Remember those four cowboys from the 80’s and 90’s who claimed to be from hell? They were called Pantera, right? If you can’t sense the sarcasm, hit yourself in the head with a large hammer. Easily the greatest metal band of the 90’s, Pantera brought the genre to the next level. While Metallica and Megadeath began the massive thrash metal movement in the 80’s, Pantera was there to carry the torch in the 90s.
When Vulgar Display of Power was released on February 25, 1992, fans were not only blown away by its legendary album cover, but the increase in aggression that was discovered upon first listen. Many changes to Pantera’s musical approach changed on Vulgar, most notably with Phil Anselmo. On this album, Anselmo’s screaming became more melodic as opposed to Cowboys from Hell, where he focused more on vocal delivery. This power groove’ thrash style would define Pantera until its eventual break up in 2003.
Believe it or not but Pantera began as a glam-rock’ band in the eighties. Dimebag’ Darrell was Diamond’ Darrell back then and the boys showed a striking resemblance to Bon Jovi and Motley Crue, at least in terms of appearance. With the hiring of a new lead singer in 1987, cue Anselmo, the band traded in the spandex for ripped jeans. But instead of blasting Van Halen and Kiss during drinking sessions, the band begun ripping through Metallica’s Master of Puppets and Slayer’s Reign In Blood. In 1990, Pantera combined these influences to create its major label debut, Cowboys from Hell. Received world-wide as yet another fantastic thrash metal band, Pantera began their own highway to hell.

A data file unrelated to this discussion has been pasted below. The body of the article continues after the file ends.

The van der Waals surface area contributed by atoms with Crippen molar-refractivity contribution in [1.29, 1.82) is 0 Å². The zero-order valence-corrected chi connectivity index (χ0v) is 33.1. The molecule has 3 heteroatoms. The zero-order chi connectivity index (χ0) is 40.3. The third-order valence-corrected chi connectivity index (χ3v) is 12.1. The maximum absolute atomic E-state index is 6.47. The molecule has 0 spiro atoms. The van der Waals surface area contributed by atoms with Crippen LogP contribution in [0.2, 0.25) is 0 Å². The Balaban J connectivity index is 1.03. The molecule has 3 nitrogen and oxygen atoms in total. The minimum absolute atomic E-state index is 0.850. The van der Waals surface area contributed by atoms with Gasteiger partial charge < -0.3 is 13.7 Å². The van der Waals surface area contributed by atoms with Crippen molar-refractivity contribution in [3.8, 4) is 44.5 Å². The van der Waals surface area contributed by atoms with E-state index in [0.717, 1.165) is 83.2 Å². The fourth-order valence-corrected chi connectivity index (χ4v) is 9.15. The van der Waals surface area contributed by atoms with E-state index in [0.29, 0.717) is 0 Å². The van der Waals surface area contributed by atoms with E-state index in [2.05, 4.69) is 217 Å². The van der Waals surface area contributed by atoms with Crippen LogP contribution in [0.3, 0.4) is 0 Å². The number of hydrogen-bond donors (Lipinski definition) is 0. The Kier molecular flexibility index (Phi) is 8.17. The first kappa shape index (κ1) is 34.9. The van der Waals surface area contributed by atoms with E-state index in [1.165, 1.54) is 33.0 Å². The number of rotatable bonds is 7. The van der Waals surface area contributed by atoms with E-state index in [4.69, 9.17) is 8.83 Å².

By the time Vulgar was released, Pantera had developed a cult-like following. A trail of beer cans and empty Jack Daniels bottles was strewn across the world. Their legendary partying became as big as its sound, and still to this day, the band’s t-shirt sales are among the top of all-time. Regardless of its popularity, Pantera always produced fantastic music. Even when heroin took hold of Anselmo and the band was hanging by a thread, they still managed to release The Great Southern Trendkill (1996) and Reinventing the Steel (2000).
Unfortunately for myself, I was born in 1983 and would have been too young to accompany my brother to those legendary, early 90’s Pantera shows. Nowadays, I crave any live material from one of the greatest live bands ever. It all sounded great: ridiculous solos emanating from Dimebag’s signature Dean Razorback guitars, the thunder from his brother Vinnie Paul’s double kick and Rex Brown sneaking in his striking bass solos. Not to forget Anselmo, who is still one of the most quotable and entertaining front men, having seen Down in 2001 at Ozzfest, I was unaware that someone could say “fuck” 600 times in-between 12 songs.
On the subject of Anselmo’s stage banter, some personal favourite quotes include: “I have a big dick” and “I wanna see you smash your fucking head until your fuckiing brain fuckining pops out.” High energy adrenaline and mosh pit fueled testosterone at its finest, Pantera caused more noses to bleed in the 90’s than the Philadelphia Flyers did in the 80’s. Anyone who has been to a Pantera show always brags about how loud and overpowering they were. Sadly, we will never be able to experience this power again (R.I.P Dimebag), yet the band’s legend lives on through those who witnessed their concerts and us sorry souls who can only imagine what might have been.
Turn on those creative minds, ladies and gentlemen…
“Cowboys from Hell” (Live @ Ozzfest)
“Primal Concrete Sledge feat. Zakk Wylde” (Live @ Ozzfest)